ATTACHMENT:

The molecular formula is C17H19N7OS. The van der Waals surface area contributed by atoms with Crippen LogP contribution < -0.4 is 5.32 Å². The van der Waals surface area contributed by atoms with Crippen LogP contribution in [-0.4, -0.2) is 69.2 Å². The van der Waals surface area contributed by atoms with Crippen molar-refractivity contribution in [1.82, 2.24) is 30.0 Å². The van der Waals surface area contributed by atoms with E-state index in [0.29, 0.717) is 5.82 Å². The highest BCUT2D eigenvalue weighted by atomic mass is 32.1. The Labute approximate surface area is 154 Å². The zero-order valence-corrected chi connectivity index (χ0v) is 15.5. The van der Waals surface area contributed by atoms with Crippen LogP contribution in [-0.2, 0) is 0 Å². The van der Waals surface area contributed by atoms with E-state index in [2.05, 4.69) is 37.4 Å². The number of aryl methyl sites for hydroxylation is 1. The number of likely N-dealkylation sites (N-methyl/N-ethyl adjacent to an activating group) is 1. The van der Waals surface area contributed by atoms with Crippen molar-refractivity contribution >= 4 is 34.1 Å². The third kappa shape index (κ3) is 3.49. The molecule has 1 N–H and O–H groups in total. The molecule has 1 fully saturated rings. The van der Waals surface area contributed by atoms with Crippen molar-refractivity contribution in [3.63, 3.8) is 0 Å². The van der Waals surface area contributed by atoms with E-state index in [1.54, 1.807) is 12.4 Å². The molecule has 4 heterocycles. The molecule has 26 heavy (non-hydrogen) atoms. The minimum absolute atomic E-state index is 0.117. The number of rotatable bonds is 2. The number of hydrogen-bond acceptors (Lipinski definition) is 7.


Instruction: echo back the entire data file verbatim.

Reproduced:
The molecular formula is C17H19N7OS. The van der Waals surface area contributed by atoms with Crippen LogP contribution < -0.4 is 5.32 Å². The van der Waals surface area contributed by atoms with Crippen LogP contribution in [-0.4, -0.2) is 69.2 Å². The van der Waals surface area contributed by atoms with Crippen molar-refractivity contribution in [1.82, 2.24) is 30.0 Å². The van der Waals surface area contributed by atoms with E-state index in [0.29, 0.717) is 5.82 Å². The highest BCUT2D eigenvalue weighted by atomic mass is 32.1. The Labute approximate surface area is 154 Å². The zero-order valence-corrected chi connectivity index (χ0v) is 15.5. The van der Waals surface area contributed by atoms with Crippen LogP contribution in [-0.2, 0) is 0 Å². The van der Waals surface area contributed by atoms with E-state index in [2.05, 4.69) is 37.4 Å². The number of aryl methyl sites for hydroxylation is 1. The number of likely N-dealkylation sites (N-methyl/N-ethyl adjacent to an activating group) is 1. The van der Waals surface area contributed by atoms with Crippen molar-refractivity contribution >= 4 is 34.1 Å². The third kappa shape index (κ3) is 3.49. The molecule has 1 N–H and O–H groups in total. The molecule has 1 fully saturated rings. The van der Waals surface area contributed by atoms with Crippen molar-refractivity contribution in [3.63, 3.8) is 0 Å². The van der Waals surface area contributed by atoms with E-state index in [1.54, 1.807) is 12.4 Å². The molecule has 4 heterocycles. The molecule has 26 heavy (non-hydrogen) atoms. The minimum absolute atomic E-state index is 0.117. The number of rotatable bonds is 2. The number of hydrogen-bond acceptors (Lipinski definition) is 7.